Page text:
Journal of Neurology and Neuroscience

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Investigating visual strategies during the recognition of static and dynamic facial affect in TBI and control cohorts

4th EuroSciCon Conference on Neurology & Neurological Disorders
July 12 -13, 2018 Paris , France

Leanne Greene, Lynne Barker, John Reidy and Nicholas Morton3

Sheffield Hallam University, UK Rotherham Doncaster and South Humber NHS Trust, UK Alistair Atherton, Sheffield Community Brain Injury Rehabilitation Team, UK

Scientific Tracks Abstracts: J Neurol Neurosci


Objectives: Traumatic brain injury (TBI) often precipitates socio-emotional problems which impinge on social relationships. Although socio-emotional impairments are debilitating the mechanisms underpinning these are poorly understood. Social interactions are dynamic yet research frequently employs static assessments. We investigated eye scan patterns of TBI and controls viewing static/dynamic facial expressions. Design: Factorial analysis investigated correct response, reaction time, fixation duration/count to areas of interest (eyes, nose and mouth) across six emotions (anger, disgust, fear, happy, sadness and surprise). Methods: 17 TBI participants were recruited from the NHS and age/gender matched controls were recruited using stratified opportunity sampling. Images from the Amsterdam Dynamic Facial Expression Set (ADFES) were presented on a Tobii T120 Eye Tracker screen. Multivariate and correlational methods were used to analyse data. Static Results: Controls displayed greater fixation durations; counts to eyes were more accurate and quicker identifying emotions than TBI participants. The TBI group focused more on the nose compared to controls. Higher scores on the ADFES correlated with quicker responses across all emotions for all participants and positive relationships between empathy, emotion recognition and fixation patterns were revealed. Gaze-patterns for the six emotions differed slightly between the groups although fearful faces induced more/longer fixations and happy faces the least/shortest fixations. Dynamic Results: Controls were more accurate at identifying emotions than the TBI group but no group differences were found for gaze-patterns. Happy faces induced more/longer fixations and sad faces the least/shortest fixations. A positive correlation between correct scores on the ADFES and empathy scores across all emotions for all participants was established. Conclusions: Irregular gaze-patterns could underpin some socio-emotional problems after TBI, highlighting the potential for innovative rehabilitation approaches. Visual strategies underlying the recognition of static/dynamic emotions may differ. The key limitation was the small sample size which will hopefully be rectified in future work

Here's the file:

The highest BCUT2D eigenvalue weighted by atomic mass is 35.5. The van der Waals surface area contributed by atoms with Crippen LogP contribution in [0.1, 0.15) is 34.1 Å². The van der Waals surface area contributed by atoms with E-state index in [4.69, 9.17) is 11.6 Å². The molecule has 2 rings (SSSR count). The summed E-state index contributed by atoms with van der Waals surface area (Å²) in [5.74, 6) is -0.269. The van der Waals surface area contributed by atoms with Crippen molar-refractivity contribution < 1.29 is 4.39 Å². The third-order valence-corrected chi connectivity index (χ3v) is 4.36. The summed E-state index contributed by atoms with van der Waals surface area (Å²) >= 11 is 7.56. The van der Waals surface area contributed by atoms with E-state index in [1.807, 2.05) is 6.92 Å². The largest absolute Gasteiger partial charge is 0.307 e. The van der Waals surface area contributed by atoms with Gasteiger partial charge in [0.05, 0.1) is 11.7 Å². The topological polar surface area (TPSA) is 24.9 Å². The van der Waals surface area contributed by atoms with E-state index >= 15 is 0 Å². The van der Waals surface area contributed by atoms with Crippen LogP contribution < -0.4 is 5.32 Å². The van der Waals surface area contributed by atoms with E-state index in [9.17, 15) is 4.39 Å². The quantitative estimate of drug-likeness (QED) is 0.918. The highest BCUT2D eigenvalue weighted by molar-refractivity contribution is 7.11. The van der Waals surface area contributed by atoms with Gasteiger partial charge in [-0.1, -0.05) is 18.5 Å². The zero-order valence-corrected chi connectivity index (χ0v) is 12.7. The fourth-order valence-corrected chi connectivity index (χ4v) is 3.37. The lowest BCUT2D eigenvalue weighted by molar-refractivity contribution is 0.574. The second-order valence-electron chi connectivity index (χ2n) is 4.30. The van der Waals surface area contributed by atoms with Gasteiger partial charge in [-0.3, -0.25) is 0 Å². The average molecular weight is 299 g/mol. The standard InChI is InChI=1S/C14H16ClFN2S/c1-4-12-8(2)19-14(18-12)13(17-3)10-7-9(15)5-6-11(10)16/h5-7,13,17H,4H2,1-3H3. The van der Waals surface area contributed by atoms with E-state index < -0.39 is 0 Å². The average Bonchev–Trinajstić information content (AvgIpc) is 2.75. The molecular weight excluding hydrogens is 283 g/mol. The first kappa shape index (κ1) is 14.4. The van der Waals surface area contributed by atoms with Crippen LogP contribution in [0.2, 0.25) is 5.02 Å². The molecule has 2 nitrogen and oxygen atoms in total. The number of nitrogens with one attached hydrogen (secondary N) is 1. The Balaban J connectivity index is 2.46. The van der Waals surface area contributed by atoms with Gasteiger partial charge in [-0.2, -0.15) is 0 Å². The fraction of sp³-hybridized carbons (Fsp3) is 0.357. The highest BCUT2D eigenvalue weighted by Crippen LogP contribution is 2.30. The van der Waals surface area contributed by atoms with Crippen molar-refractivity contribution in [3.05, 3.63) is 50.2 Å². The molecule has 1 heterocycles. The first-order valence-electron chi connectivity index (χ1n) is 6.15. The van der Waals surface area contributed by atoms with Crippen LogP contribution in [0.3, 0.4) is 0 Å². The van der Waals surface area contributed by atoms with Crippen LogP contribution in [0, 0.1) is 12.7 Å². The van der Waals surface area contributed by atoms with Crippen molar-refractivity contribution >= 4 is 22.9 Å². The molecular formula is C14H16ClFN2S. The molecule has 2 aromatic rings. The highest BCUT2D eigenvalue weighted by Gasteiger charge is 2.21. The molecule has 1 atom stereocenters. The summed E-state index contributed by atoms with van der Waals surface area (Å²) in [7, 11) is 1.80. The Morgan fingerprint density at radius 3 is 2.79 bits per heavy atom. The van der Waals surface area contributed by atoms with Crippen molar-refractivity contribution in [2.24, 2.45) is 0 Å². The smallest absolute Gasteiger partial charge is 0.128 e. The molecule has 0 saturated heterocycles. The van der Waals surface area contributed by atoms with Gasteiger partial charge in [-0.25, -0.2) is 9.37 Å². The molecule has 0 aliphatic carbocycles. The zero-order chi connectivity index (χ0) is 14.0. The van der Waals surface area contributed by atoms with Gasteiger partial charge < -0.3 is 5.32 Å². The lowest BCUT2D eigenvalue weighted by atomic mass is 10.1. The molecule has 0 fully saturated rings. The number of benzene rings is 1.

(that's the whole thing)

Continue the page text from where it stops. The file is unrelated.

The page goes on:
Biography :

Leanne has completed a BSc in Psychology and an MSc in Applied Cognitive Neuroscience. She is near the completion of her PhD, supported by Sheffield Hallam University, which has investigated social cognition and saccadic eye scan patterns in TBI and control groups. She currently works as an Assistant Psychologist for Rotherham Doncaster and South Humber NHS Trust in the Neuro Rehabilitation Outreach and Stroke team. Socioemotional problems post-TBI are often not assessed or rehabilitated (Kelly, McDonald & Frith, 2016) and Leanne is passionate about raising awareness of social cognition after TBI and in the future developing contemporary and ecologically valid clinical assessments and rehabilitation programmes.